Using our Army Painter’s Pure Red, block in the chest motif (if one is present on your miniature) and the lenses of the helmet, don’t forget to get any purity seals while your at it. At this point, we’ll also be blocking in the rim of the Pauldrons (not pictured just yet) while taking great care to not mess up the yellow we’ve laid down. Make sure you have a nearby mixture of the paints you used for your base coat in case you need to correct mistakes.

While our newly painted red pieces are drying, we can move on to our bold panel lining. A far cry from what many of you may have been taught, the purpose here isn’t to add subtle detail, but to draw the detail out and make it visible from a distance. Start by blocking out any visible pieces of the undersuit, typically found around the hips and the back of the knees. Four our panel lines, we don’t use a wash or an ink, we take a black paint and thin it down a little bit more than usual. Then, with a steady hand and a fine brush, we paint the recessed areas black while making sure none of the under coat comes through. I personally like to run a black stripe down the back of each lower leg armor plate, but you don’t need to do this if it’s not visually appealing to you.

You should also use this opportunity to block out the bolter in black.

Next up, we block in our metallics and additional detail pieces, like pouches, grenades, knives and sidearms. Our Imperial Fist has an augmetic eye and an auspex in his left hand, so along with his belt, we block these pieces in too. I used Army Painters Shining Silver and Plate Metal to ensure that our bright basecoat doesn’t show through and I used Vallejo’s Model Color Flat Earth for the pouches.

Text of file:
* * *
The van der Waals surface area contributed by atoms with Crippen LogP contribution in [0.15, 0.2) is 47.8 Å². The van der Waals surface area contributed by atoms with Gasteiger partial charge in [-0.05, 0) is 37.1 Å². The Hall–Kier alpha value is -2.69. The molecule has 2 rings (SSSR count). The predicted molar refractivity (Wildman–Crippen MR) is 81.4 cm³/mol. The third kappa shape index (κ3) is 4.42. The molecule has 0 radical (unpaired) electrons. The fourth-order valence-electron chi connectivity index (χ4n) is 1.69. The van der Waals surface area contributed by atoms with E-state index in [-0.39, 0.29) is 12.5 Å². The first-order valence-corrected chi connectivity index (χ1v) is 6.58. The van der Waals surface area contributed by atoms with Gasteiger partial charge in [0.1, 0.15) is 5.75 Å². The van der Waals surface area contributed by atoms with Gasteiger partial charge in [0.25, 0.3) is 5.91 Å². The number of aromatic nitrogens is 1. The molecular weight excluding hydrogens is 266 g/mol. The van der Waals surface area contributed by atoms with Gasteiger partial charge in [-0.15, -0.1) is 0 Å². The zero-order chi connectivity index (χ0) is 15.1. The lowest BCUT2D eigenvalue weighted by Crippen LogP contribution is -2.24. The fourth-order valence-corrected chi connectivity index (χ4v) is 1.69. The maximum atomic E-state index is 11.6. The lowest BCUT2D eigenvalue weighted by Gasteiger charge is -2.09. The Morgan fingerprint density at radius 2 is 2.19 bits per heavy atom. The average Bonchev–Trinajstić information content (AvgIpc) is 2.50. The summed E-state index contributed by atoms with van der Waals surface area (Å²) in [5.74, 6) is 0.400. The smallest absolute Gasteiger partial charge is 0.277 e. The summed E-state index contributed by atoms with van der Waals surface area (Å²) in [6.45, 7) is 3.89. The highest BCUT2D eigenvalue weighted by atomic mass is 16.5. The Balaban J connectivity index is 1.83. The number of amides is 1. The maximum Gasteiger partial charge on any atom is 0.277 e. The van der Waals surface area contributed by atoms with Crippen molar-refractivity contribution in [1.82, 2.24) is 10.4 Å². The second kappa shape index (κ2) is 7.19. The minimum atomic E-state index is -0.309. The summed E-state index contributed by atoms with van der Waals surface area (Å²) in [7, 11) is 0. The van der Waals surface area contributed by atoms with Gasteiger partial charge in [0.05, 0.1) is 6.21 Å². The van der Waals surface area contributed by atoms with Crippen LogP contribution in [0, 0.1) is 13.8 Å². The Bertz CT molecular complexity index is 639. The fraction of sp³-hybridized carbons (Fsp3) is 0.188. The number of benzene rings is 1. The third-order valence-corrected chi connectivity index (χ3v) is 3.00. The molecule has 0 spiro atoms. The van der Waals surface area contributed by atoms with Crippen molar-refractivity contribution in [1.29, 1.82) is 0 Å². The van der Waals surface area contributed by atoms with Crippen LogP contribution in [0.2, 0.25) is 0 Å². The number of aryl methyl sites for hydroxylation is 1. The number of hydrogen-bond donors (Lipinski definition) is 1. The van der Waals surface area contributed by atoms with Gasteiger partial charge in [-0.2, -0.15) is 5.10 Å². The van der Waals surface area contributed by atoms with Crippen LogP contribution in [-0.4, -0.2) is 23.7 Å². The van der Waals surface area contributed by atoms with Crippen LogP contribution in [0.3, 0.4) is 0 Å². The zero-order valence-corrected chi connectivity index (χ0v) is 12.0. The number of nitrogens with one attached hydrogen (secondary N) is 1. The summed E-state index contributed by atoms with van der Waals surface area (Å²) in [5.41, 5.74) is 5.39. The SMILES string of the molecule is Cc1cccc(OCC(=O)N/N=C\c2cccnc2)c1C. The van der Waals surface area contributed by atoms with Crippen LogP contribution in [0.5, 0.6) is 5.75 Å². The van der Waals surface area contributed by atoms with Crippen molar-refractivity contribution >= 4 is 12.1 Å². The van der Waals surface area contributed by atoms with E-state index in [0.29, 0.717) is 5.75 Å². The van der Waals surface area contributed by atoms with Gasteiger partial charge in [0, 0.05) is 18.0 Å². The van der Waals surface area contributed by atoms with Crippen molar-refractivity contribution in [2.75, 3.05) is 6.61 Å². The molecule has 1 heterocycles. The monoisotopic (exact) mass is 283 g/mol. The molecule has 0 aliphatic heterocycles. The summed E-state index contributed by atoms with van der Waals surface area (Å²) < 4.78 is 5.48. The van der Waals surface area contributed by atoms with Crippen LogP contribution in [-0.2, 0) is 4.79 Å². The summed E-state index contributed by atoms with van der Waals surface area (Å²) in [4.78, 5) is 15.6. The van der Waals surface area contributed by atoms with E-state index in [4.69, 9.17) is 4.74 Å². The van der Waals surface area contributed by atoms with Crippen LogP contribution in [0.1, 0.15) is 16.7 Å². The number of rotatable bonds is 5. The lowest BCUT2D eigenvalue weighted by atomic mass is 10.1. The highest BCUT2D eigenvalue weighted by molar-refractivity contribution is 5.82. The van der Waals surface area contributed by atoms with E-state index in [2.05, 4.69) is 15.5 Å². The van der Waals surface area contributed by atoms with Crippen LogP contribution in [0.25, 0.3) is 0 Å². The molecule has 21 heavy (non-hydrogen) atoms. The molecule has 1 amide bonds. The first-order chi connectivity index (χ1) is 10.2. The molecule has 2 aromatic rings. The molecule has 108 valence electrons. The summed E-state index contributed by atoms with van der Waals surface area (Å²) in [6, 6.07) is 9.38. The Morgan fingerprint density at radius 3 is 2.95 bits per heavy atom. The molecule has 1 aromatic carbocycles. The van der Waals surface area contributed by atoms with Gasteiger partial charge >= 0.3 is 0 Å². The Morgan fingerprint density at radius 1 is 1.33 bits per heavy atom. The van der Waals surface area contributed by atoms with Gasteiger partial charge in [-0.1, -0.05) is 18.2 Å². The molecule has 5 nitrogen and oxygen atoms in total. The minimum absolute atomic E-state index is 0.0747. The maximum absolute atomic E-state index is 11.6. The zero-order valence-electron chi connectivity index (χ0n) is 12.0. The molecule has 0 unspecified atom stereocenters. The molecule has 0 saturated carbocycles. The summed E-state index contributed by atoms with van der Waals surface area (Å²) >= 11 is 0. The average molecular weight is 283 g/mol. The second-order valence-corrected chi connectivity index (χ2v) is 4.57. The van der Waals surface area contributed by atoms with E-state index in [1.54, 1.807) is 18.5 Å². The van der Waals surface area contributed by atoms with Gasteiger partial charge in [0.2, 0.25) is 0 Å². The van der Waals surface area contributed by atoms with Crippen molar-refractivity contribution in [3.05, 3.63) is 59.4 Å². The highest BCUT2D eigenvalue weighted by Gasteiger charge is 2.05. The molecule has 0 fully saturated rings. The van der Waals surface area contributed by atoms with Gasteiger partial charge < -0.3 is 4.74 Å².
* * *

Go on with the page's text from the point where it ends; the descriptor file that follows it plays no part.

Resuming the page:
With all of our blocked colors complete, we can assemble the miniature now to finish it off properly.

As you can see, Brother Dolor is taking shape, but he’s still looking rather plain. From here, you can either take a heavily thinned black paint, an accent wash of your choosing or one of Citadel’s many washes and use it to darken down your metallics and add some definition to them without needing to spend much time on them yourself. The one thing I do advise however is taking a sepia wash and running it along your pauldrons to add some definition to the inside line. Paint up your base, put the miniature under some good lighting to admire your work and you’re done!

Quick, easy and wholly recognizable as an Imperial Fist, using block colors and a base coat that suggests shading is a simple but effective way of quickly painting miniatures, you could knock out an entire Tactical Squad in a few hours if you were batch building them with this technique and I suggest you give it a spin yourself!

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  1. Vade retro satan! My wallet is thin enough without getting into this plastic and paint drug!

    As someone who has read a lot of lore, but never painted a mini before, this made it look easier than I initially though it would be. Great motivational piece.

    I wish you had more pics of the techniques and steps though.